Democratic Underground

TygrBright Responds
July 4, 2001
by TygrBright

Bravo, birdman!

I can't really count this as a "rebuttal," since aside from clearing up some apparent reading comprehension issues (or, to be fair, perhaps they were writing clarity issues—we'll flip a coin and split the difference), I agree with you entirely.

In fact, your article "The Cynic's Approach," is an excellent reinforcement to my original message in the "Blueprint for Taking Back the Democratic Party."  You're advocating, in slightly different terms, very much what I was attempting to advocate.   And I hope that anyone who might have been put off by the unapologetically populist tone of my article is able to identify solidly with yours.

But let's get those reading comprehension/writing clarity issues cleared up first.

I sort of thought I covered the Green Party in "Part Two: Is it Worth Saving," with the following: "And it's certainly more pleasant to be in substantial agreement with the great majority of your party colleagues, because you all fall in the same narrow band of the ideological spectrum and share many of the same priorities and opinions. Much more pleasant than spending hours and hours deadlocked at a Party caucus where a dozen different subgroups and opinions are duking it out."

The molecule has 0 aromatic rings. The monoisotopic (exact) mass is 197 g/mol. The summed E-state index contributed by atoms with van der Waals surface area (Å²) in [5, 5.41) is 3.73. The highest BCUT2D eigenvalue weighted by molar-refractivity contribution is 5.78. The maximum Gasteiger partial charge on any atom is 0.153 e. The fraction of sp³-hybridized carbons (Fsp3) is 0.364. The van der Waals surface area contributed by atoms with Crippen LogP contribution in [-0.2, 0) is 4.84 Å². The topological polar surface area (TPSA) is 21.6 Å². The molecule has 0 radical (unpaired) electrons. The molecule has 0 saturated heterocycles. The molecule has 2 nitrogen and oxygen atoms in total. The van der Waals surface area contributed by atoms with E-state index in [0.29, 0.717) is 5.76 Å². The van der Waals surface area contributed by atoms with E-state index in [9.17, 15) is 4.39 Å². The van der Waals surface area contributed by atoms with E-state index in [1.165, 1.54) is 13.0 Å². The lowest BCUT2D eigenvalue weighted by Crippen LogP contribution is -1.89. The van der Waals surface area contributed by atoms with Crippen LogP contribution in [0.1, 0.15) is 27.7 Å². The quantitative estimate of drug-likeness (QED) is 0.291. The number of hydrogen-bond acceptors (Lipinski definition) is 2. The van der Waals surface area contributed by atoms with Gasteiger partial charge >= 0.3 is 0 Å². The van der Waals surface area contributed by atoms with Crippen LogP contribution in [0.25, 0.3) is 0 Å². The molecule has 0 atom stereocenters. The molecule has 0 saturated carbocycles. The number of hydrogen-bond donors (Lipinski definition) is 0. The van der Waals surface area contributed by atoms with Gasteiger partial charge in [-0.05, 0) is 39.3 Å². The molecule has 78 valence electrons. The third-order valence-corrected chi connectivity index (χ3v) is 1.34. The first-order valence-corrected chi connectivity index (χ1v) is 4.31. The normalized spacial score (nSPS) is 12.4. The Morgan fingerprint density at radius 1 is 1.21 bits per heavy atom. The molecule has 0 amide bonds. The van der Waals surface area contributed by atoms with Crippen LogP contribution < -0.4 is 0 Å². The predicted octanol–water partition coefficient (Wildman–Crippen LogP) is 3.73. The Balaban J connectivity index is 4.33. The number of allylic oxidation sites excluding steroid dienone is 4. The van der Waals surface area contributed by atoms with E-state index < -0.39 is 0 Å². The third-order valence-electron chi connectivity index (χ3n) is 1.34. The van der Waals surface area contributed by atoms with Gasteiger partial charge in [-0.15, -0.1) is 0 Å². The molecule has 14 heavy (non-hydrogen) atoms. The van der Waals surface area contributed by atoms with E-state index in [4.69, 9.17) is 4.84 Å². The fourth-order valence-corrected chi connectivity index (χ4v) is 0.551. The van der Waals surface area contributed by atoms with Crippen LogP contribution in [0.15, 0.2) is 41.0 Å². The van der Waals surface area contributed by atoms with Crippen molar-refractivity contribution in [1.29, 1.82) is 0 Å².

In other words, I'm not advocating that the Democratic Party turn into an ideologically homogenized entity. You're quite right, that's not only a death wish, but it's contrary to the great traditions of the Democratic Party, which has been able to successfully incorporate ideas from the most visionary socialist thinkers to the Boll Weevil Democrats into our platforms.

Birdman states: "To play in the political big leagues these days requires a party with name recognition, a large population base, and unfortunately a hefty pile of money." It's never in my memory (and I've been active in the Party for more than 40 years) required anything else. None of those elements is antithetical to the truly populist Democratic Party of my vision. We simply need millions of smaller and medium size donors, as opposed to (or maybe in addition to) dozens of massive corporate bribes.

The beauty of this, of course, is that in developing the vast base of citizen support needed to produce the necessary cash, we both strengthen and affirm their stake in our Party's success, and increase the necessary name recognition for our Party, our issues, and our proposed representatives. It's a win-win situation.